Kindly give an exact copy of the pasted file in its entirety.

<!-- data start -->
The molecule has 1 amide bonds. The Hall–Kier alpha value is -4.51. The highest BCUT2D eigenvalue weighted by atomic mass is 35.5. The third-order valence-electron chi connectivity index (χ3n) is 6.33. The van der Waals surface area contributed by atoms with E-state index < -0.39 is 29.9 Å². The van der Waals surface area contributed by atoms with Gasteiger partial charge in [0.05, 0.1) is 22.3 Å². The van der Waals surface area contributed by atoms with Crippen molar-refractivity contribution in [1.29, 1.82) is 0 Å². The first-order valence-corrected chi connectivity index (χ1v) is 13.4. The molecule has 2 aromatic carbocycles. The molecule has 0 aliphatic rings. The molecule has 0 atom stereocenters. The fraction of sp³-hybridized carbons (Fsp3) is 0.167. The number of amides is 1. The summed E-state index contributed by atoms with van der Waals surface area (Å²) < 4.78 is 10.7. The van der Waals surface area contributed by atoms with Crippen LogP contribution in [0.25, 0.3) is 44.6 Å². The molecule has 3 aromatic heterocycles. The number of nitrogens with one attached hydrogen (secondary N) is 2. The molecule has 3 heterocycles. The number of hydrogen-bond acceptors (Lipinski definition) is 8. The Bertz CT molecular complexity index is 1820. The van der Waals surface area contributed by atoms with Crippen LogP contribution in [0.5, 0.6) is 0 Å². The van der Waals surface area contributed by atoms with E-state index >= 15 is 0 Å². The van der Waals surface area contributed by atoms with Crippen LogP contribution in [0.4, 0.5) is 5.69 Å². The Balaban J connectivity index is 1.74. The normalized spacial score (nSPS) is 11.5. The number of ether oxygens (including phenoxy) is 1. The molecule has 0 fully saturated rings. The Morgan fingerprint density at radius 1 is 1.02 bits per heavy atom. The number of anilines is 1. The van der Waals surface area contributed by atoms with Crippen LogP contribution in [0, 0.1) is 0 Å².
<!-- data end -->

The molecule has 1 amide bonds. The Hall–Kier alpha value is -4.51. The highest BCUT2D eigenvalue weighted by atomic mass is 35.5. The third-order valence-electron chi connectivity index (χ3n) is 6.33. The van der Waals surface area contributed by atoms with E-state index < -0.39 is 29.9 Å². The van der Waals surface area contributed by atoms with Gasteiger partial charge in [0.05, 0.1) is 22.3 Å². The van der Waals surface area contributed by atoms with Crippen molar-refractivity contribution in [1.29, 1.82) is 0 Å². The first-order valence-corrected chi connectivity index (χ1v) is 13.4. The molecule has 2 aromatic carbocycles. The molecule has 0 aliphatic rings. The molecule has 0 atom stereocenters. The fraction of sp³-hybridized carbons (Fsp3) is 0.167. The number of amides is 1. The summed E-state index contributed by atoms with van der Waals surface area (Å²) < 4.78 is 10.7. The van der Waals surface area contributed by atoms with Crippen LogP contribution in [0.25, 0.3) is 44.6 Å². The molecule has 3 aromatic heterocycles. The number of nitrogens with one attached hydrogen (secondary N) is 2. The molecule has 3 heterocycles. The number of hydrogen-bond acceptors (Lipinski definition) is 8. The Bertz CT molecular complexity index is 1820. The van der Waals surface area contributed by atoms with Crippen LogP contribution in [0.5, 0.6) is 0 Å². The van der Waals surface area contributed by atoms with E-state index >= 15 is 0 Å². The van der Waals surface area contributed by atoms with Crippen LogP contribution in [0.4, 0.5) is 5.69 Å². The Balaban J connectivity index is 1.74. The normalized spacial score (nSPS) is 11.5. The number of ether oxygens (including phenoxy) is 1. The molecule has 0 fully saturated rings. The Morgan fingerprint density at radius 1 is 1.02 bits per heavy atom. The number of anilines is 1. The van der Waals surface area contributed by atoms with Crippen LogP contribution in [0, 0.1) is 0 Å².